Leach v. Commonwealth.

him. The error of the court was prejudicial to the Commonwealth, rather than the accused.

It is insisted that none of the instructions given to the jury presented the defense of appellant. His counsel contend that, as he believed at the time he fired the fatal shot that the person at whom it was fired was attempting to enter his house, he had the right to shoot to prevent such entry. A man has a right to kill a burglar or thief who is at the time committing a felony by attempting to break into his house. And so he may, if necessary to protect himself or family from death or bodily harm, shoot an assailant. But a person has no legal or moral right to kill another merely because in the nighttime he comes upon his premises or even knocks on the door of his house. The owner, controller, or occupant of premises who in the night or day time shoots and kills an intruder or trespasser cannot excuse or justify his conduct upon the ground that the person killed was a burglar or thief and upon the premises for the purpose of committing a felony, or attacking with evil intent the person in possession of the premises, in the absence of some evidence conducing to establish this defense. Kentucky Criminal Law & Procedure, by Roberson, sections 155-157; Bishop's New Criminal Law, section 858; Chapman v. Commonwealth, 15 S. W. 50, 12 Ky. Law Rep. 704; Utterback v. Commonwealth, 105 Ky. 723, 20 Ky. Law Rep. 1515, 49 S. W. 479, 88 Am. St. Rep. 328; Baker v. Commonwealth, 93 Ky. 302, 19 S. W. 975, 14 Ky. Law Rep. 183; Saylor v. Commonwealth, 97 Ky. 184, 30 S. W. 390, 17 Ky. Law Rep. 100; Wright v. Commonwealth, 85 Ky. 123, 2 S. W. 904; Sparks v. Commonwealth, 89 Ky. 644, 20 S. W. 167, 12 Ky. Law Rep. 402. If there was any evidence that Gayle at the time he was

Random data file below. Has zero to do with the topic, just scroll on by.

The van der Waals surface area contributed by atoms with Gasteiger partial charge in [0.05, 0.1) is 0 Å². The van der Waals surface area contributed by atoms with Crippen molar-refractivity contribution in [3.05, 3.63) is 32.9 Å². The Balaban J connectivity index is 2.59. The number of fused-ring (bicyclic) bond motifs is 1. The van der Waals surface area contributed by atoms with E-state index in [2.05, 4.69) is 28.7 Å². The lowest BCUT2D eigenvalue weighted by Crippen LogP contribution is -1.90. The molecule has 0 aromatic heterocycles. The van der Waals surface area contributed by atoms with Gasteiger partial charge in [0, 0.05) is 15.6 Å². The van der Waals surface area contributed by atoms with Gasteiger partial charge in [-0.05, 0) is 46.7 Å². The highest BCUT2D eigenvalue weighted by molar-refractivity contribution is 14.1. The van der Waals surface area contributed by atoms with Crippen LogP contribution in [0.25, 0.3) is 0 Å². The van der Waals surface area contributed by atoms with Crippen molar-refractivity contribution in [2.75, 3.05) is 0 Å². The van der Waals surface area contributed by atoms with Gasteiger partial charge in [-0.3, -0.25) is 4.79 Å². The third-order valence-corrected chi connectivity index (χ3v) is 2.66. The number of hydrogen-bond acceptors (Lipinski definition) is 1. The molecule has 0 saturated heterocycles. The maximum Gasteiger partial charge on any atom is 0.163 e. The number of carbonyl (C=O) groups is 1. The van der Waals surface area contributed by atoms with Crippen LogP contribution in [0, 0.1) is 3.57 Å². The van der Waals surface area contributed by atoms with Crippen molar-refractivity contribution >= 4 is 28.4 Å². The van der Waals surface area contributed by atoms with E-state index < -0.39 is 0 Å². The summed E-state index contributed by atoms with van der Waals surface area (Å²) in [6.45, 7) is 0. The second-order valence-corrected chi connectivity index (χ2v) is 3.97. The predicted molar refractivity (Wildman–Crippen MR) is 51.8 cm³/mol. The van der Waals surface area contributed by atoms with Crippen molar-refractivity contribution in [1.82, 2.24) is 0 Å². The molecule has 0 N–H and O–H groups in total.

Leach v. Commonwealth.